The DCC gang is hard a work this summer on several projects, including the multimedia edition of Vergil’s Aeneid, for which we are currently choosing notes. Several members of the 2014 Dickinson Summer Latin Workshop are helping this week in the afternoons (after a morning of translating Lucretius), by selecting notes for Book 6. Two DCC summer research assistants are involved in the same task, over a number of weeks: Lucy McInerney (Book 1) and Tyler Denton (Book 2). All this is taking place on Dickinson’s campus, in the Alden room of the Waidner-Spahr Library. Three other teachers are helping from elsewhere: Sarah Buhidma (Vandegrift High School, Austin, TX; Book 3), John Siman (The Old Stone School, Hillsboro, VA; Book 5), and Richard Davis (The Hotchkiss School, Book 4).
Meanwhile, Nicholas Stender (Dickinson ’15) has finished the vocabulary lists for Callimachus’ Aetia, and is now moving on to revisions to the Lucian True History site, which should go live shortly.
Very exciting things are happening at Haverford, under the direction of Bret Mulligan. Grammar links in the notes fields of the Nepos and Ovid Amores commentaries are now going straight to the new DCC version of Allen & Greenough’s New Latin Grammar, and are opening in an attractive color box, thanks to the team at Haverford. Most exciting is the Bridge, an app being developed to help take learners from the vocabulary they know (be that a particular textbook, the DCC core, or something else), to the specific vocabulary for the text or author they want to read. Just finished Wheelock and want to know what more vocabulary you need to master the DCC core or to read Cicero’s Pro Caelio? The app will tell you, and give you spaced repetition flash cards to get you there. Watch this space for further details!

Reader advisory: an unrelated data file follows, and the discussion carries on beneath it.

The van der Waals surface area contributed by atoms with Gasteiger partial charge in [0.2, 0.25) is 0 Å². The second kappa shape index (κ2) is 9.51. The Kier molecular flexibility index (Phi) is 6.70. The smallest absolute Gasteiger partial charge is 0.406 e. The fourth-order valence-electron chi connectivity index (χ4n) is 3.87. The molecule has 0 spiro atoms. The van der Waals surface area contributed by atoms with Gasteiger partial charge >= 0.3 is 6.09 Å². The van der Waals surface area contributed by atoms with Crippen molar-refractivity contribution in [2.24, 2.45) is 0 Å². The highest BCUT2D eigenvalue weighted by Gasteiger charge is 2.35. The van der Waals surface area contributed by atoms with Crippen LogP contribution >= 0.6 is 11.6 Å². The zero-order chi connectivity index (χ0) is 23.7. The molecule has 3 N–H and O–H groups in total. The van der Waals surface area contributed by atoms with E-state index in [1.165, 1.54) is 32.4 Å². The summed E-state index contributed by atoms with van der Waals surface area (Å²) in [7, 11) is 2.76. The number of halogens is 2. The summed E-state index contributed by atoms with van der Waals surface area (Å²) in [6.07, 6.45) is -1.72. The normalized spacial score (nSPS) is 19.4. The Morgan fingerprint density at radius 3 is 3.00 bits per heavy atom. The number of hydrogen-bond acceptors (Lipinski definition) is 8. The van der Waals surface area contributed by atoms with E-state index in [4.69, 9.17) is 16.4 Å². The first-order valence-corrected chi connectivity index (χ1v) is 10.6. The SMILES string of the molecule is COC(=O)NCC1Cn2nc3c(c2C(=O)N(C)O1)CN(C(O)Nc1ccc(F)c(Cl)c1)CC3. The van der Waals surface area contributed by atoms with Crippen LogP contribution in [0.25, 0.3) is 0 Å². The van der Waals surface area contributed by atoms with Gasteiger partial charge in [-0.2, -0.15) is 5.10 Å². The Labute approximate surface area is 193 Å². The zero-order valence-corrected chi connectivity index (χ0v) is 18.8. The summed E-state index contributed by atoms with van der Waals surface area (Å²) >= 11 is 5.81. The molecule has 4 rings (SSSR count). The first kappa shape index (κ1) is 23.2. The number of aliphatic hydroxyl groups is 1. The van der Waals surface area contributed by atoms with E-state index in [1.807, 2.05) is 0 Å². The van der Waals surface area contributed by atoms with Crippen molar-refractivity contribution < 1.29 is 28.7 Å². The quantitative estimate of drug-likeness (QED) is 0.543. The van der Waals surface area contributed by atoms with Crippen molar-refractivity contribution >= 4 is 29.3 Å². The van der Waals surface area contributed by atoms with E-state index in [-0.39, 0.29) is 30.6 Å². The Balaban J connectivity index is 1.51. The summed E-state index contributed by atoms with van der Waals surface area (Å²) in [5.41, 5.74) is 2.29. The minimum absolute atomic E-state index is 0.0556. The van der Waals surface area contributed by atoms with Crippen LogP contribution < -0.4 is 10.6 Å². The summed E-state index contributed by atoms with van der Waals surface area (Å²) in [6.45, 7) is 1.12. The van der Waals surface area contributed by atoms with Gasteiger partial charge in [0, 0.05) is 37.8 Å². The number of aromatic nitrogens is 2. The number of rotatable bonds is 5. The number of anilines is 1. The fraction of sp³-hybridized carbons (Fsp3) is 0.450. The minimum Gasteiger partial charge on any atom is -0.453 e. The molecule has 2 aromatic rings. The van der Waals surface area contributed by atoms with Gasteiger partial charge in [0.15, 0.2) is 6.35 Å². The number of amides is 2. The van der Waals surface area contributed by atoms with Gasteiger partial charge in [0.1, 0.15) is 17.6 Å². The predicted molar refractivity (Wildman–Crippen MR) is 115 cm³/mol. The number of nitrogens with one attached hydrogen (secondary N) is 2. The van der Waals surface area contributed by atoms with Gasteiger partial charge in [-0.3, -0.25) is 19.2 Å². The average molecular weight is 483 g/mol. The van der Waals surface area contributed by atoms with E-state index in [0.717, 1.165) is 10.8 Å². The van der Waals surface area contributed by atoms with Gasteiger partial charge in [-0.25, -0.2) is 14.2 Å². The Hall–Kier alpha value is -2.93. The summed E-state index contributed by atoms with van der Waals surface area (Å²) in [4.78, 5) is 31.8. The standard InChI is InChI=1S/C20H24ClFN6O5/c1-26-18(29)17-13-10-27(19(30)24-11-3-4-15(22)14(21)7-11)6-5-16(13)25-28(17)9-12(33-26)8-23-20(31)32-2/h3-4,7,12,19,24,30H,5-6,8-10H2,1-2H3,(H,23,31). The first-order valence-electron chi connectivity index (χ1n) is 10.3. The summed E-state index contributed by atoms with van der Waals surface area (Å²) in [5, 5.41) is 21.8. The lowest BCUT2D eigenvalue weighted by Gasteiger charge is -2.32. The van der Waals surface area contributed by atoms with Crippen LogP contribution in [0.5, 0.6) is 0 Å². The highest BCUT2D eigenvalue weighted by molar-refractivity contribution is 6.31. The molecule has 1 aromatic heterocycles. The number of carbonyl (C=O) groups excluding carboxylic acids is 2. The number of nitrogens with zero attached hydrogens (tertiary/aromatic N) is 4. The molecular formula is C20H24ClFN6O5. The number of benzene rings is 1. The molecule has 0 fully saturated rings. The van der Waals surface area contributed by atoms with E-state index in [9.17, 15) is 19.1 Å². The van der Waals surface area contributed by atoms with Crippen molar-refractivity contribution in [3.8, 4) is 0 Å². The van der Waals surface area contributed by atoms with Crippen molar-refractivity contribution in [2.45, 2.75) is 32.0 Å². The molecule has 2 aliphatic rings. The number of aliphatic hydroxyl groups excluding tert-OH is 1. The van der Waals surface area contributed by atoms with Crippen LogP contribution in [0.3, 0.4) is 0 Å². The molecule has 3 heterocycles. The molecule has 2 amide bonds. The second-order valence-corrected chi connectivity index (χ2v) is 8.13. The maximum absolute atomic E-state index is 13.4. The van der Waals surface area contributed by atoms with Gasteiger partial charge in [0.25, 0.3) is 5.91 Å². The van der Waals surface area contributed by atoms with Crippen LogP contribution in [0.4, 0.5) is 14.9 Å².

The new Allen & Greenough is up, though still undergoing final revisions by Meagan Ayer at Dickinson. You will see that the first several hundred chapters look great, but it’s still slightly rough towards the end. A key advantage of our version is that it includes the index of the print book. No other version has this, and it makes a big difference when trying to find a specific construction. You can also search by chapter number, and do a straight word search as well.
With Derek Frymark (Dickinson ’13), I am editing a new digitization of Henry Frieze’s Vergilian Dictionary, and coordinating its head words with the lemmatizations of LASLA’s Dictionnaire fréquentiel Index inverse de la langue latine. In combination with some data kindly provided by LASLA, this will allow us to soon create full and accurate vocabulary lists for the whole of the Aeneid.
If you would like to get involved in any way, please don’t hesitate to drop me a line. We’re hoping to have the AP Aeneid selections up in spring 2015, but covering the whole Aeneid is the longer term goal. There is plenty to keep us busy!